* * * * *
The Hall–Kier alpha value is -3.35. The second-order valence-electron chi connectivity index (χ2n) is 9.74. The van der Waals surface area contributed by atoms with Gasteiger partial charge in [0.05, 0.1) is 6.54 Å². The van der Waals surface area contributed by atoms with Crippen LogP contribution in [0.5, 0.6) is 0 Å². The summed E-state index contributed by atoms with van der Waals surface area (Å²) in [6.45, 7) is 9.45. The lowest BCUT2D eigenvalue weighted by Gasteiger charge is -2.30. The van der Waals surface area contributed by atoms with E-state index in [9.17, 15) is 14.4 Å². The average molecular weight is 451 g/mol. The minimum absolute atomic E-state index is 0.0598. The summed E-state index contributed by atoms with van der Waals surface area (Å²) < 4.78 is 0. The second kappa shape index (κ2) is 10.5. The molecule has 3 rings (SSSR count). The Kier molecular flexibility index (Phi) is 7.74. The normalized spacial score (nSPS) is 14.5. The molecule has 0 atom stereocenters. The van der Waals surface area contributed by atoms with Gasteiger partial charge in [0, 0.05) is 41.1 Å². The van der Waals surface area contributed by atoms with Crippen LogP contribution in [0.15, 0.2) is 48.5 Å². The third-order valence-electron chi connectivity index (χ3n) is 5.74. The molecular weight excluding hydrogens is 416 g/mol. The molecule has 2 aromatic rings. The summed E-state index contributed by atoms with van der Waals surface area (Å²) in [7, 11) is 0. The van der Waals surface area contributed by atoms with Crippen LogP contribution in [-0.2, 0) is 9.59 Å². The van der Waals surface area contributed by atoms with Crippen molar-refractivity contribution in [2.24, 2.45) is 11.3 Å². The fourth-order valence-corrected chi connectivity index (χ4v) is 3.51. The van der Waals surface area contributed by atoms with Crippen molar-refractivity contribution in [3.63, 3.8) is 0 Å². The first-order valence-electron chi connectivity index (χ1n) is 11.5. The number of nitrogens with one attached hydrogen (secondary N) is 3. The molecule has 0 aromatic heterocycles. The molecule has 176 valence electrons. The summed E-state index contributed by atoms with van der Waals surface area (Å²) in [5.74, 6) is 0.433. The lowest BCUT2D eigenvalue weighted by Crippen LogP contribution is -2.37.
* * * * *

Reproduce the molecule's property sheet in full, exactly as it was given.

The Hall–Kier alpha value is -3.35. The second-order valence-electron chi connectivity index (χ2n) is 9.74. The van der Waals surface area contributed by atoms with Gasteiger partial charge in [0.05, 0.1) is 6.54 Å². The van der Waals surface area contributed by atoms with Crippen LogP contribution in [0.5, 0.6) is 0 Å². The summed E-state index contributed by atoms with van der Waals surface area (Å²) in [6.45, 7) is 9.45. The lowest BCUT2D eigenvalue weighted by Gasteiger charge is -2.30. The van der Waals surface area contributed by atoms with E-state index in [9.17, 15) is 14.4 Å². The average molecular weight is 451 g/mol. The minimum absolute atomic E-state index is 0.0598. The summed E-state index contributed by atoms with van der Waals surface area (Å²) < 4.78 is 0. The second kappa shape index (κ2) is 10.5. The molecule has 3 rings (SSSR count). The Kier molecular flexibility index (Phi) is 7.74. The normalized spacial score (nSPS) is 14.5. The molecule has 0 atom stereocenters. The van der Waals surface area contributed by atoms with Gasteiger partial charge in [0, 0.05) is 41.1 Å². The van der Waals surface area contributed by atoms with Crippen LogP contribution in [0.15, 0.2) is 48.5 Å². The third-order valence-electron chi connectivity index (χ3n) is 5.74. The molecular weight excluding hydrogens is 416 g/mol. The molecule has 2 aromatic rings. The summed E-state index contributed by atoms with van der Waals surface area (Å²) in [7, 11) is 0. The van der Waals surface area contributed by atoms with Crippen LogP contribution in [-0.2, 0) is 9.59 Å². The van der Waals surface area contributed by atoms with Crippen molar-refractivity contribution in [2.24, 2.45) is 11.3 Å². The fourth-order valence-corrected chi connectivity index (χ4v) is 3.51. The van der Waals surface area contributed by atoms with Crippen molar-refractivity contribution in [3.63, 3.8) is 0 Å². The first-order valence-electron chi connectivity index (χ1n) is 11.5. The number of nitrogens with one attached hydrogen (secondary N) is 3. The molecule has 0 aromatic heterocycles. The molecule has 176 valence electrons. The summed E-state index contributed by atoms with van der Waals surface area (Å²) in [5.74, 6) is 0.433. The lowest BCUT2D eigenvalue weighted by Crippen LogP contribution is -2.37.